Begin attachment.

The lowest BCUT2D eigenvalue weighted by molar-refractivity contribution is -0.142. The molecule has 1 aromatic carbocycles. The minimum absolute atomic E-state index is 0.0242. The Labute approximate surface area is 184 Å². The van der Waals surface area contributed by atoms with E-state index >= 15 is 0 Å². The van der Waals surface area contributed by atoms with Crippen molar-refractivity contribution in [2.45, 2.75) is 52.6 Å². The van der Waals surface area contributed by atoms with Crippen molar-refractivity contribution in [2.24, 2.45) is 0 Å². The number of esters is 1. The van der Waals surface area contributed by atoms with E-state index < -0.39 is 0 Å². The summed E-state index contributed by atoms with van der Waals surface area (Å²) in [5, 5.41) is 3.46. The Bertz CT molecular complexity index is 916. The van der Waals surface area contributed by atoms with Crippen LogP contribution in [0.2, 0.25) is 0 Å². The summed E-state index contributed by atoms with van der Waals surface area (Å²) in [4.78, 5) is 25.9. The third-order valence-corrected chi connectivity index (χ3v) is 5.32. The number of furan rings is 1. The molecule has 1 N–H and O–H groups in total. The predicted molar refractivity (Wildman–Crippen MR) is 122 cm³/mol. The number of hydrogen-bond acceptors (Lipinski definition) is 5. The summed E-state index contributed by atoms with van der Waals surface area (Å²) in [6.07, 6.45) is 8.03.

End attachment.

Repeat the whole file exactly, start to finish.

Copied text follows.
The lowest BCUT2D eigenvalue weighted by molar-refractivity contribution is -0.142. The molecule has 1 aromatic carbocycles. The minimum absolute atomic E-state index is 0.0242. The Labute approximate surface area is 184 Å². The van der Waals surface area contributed by atoms with E-state index >= 15 is 0 Å². The van der Waals surface area contributed by atoms with Crippen molar-refractivity contribution in [2.45, 2.75) is 52.6 Å². The van der Waals surface area contributed by atoms with Crippen molar-refractivity contribution in [2.24, 2.45) is 0 Å². The number of esters is 1. The van der Waals surface area contributed by atoms with E-state index < -0.39 is 0 Å². The summed E-state index contributed by atoms with van der Waals surface area (Å²) in [5, 5.41) is 3.46. The Bertz CT molecular complexity index is 916. The van der Waals surface area contributed by atoms with Crippen LogP contribution in [0.2, 0.25) is 0 Å². The summed E-state index contributed by atoms with van der Waals surface area (Å²) in [4.78, 5) is 25.9. The third-order valence-corrected chi connectivity index (χ3v) is 5.32. The number of furan rings is 1. The molecule has 1 N–H and O–H groups in total. The predicted molar refractivity (Wildman–Crippen MR) is 122 cm³/mol. The number of hydrogen-bond acceptors (Lipinski definition) is 5. The summed E-state index contributed by atoms with van der Waals surface area (Å²) in [6.07, 6.45) is 8.03.